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A line in long array where they wind betwixt green islands,
They take a serpentine course, their arms flash in the sun—hark to the musical clank,
Behold the silvery river, in it the splashing horses loitering stop to drink.
Behold the brown-faced men, each group, each person a picture, the negligent rest on the saddles,
Some emerge on the opposite bank, others are just 5
entering the ford—while,
Scarlet and blue and snowy white,
The guidon flags flutter gayly in the wind.
Cavalry troops during the Civil War often put a dent in their scabbards to keep the swords from rattling, but the rest of their equipment still made a lot of noise.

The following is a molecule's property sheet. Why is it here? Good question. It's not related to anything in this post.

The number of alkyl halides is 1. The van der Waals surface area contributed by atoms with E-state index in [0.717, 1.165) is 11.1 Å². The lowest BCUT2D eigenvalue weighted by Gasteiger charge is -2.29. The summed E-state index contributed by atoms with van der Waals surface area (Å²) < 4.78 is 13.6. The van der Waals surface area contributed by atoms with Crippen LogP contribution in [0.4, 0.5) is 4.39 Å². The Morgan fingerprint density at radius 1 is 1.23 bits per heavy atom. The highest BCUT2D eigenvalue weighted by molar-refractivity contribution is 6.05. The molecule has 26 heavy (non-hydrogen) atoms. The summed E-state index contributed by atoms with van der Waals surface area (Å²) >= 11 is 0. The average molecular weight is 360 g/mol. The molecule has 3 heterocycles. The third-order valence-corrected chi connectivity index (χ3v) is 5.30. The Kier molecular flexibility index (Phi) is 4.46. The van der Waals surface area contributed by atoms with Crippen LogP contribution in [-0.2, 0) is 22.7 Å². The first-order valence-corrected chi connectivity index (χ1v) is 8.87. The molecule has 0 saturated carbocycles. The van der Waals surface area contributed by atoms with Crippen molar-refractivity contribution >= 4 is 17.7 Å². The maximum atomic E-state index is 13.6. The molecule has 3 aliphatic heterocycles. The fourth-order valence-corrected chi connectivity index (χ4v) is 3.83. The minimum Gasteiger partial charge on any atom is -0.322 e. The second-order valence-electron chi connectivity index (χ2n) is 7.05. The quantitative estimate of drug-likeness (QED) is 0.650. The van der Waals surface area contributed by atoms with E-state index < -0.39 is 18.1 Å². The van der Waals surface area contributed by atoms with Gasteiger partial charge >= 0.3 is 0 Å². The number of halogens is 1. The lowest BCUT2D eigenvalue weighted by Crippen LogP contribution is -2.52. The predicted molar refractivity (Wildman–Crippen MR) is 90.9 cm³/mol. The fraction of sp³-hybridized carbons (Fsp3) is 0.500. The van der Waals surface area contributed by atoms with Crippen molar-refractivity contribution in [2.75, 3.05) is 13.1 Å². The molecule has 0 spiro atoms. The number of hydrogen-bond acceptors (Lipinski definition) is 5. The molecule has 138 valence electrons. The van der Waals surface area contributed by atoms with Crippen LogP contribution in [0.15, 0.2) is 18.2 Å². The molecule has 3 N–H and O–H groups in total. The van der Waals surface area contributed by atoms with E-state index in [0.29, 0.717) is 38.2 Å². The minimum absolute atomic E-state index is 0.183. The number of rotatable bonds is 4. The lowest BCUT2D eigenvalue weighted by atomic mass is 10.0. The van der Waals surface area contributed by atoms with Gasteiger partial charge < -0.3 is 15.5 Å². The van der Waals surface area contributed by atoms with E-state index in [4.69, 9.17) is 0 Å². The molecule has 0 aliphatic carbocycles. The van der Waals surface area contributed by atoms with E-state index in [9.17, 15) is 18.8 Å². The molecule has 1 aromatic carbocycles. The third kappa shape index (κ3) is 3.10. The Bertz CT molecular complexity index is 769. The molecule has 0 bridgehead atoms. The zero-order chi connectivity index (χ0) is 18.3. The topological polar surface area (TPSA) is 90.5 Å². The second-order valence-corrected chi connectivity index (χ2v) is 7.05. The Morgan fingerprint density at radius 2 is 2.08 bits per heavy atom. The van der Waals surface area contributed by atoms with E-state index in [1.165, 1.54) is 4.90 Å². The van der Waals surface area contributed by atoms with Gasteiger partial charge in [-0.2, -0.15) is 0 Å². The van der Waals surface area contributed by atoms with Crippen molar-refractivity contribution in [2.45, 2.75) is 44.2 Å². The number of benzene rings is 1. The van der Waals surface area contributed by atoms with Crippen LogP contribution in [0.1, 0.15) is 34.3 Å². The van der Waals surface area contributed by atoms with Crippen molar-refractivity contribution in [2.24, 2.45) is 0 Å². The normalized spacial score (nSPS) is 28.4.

Whitman's source for this poem has been identified as a dispatch from a New York Herald correspondent who was watching cavalry from General Lovell Rousseau's command crossing the Coosa River at Ten Islands Ford in Alabama in July, 1864.
This poem is remarkable for its precise and colorful imagery. The poet seems to be standing at some distance from the scene, able to take it all in and recount every detail of the sounds and sights as the troops move across the ford. Aside from Whitman's colorful imagery, his choice of verbs suggests constant movement.
A common theme of Whitman's Civil War poems is the contrast between beauty--like the guidons described here--and the realities of war. In this case, "the negligent rest on their saddles" points to their exhaustion.
A detail that lends credibility to the poem--cavalry troops, because they rode in the sun all day, were truly "brown-faced," a detail that only an observer would catch.